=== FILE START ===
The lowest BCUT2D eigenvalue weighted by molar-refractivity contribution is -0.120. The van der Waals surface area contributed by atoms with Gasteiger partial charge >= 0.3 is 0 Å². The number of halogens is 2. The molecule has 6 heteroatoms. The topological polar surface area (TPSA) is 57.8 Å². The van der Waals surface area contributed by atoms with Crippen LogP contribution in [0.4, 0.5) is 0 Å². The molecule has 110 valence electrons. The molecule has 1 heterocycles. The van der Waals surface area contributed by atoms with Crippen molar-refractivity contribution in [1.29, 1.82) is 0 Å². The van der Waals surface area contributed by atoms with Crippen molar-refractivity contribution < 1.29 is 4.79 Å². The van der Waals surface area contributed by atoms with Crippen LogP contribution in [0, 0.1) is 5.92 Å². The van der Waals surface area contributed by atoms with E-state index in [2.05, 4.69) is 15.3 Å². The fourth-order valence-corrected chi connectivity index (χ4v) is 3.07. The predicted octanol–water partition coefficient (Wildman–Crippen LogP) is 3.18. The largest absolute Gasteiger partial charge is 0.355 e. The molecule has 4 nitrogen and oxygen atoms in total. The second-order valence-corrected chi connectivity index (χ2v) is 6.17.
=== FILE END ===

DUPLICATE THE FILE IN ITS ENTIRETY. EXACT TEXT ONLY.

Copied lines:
The lowest BCUT2D eigenvalue weighted by molar-refractivity contribution is -0.120. The van der Waals surface area contributed by atoms with Gasteiger partial charge >= 0.3 is 0 Å². The number of halogens is 2. The molecule has 6 heteroatoms. The topological polar surface area (TPSA) is 57.8 Å². The van der Waals surface area contributed by atoms with Crippen LogP contribution in [0.4, 0.5) is 0 Å². The molecule has 110 valence electrons. The molecule has 1 heterocycles. The van der Waals surface area contributed by atoms with Crippen molar-refractivity contribution in [1.29, 1.82) is 0 Å². The van der Waals surface area contributed by atoms with Crippen molar-refractivity contribution < 1.29 is 4.79 Å². The van der Waals surface area contributed by atoms with Crippen LogP contribution in [0, 0.1) is 5.92 Å². The van der Waals surface area contributed by atoms with E-state index in [2.05, 4.69) is 15.3 Å². The fourth-order valence-corrected chi connectivity index (χ4v) is 3.07. The predicted octanol–water partition coefficient (Wildman–Crippen LogP) is 3.18. The largest absolute Gasteiger partial charge is 0.355 e. The molecule has 4 nitrogen and oxygen atoms in total. The second-order valence-corrected chi connectivity index (χ2v) is 6.17.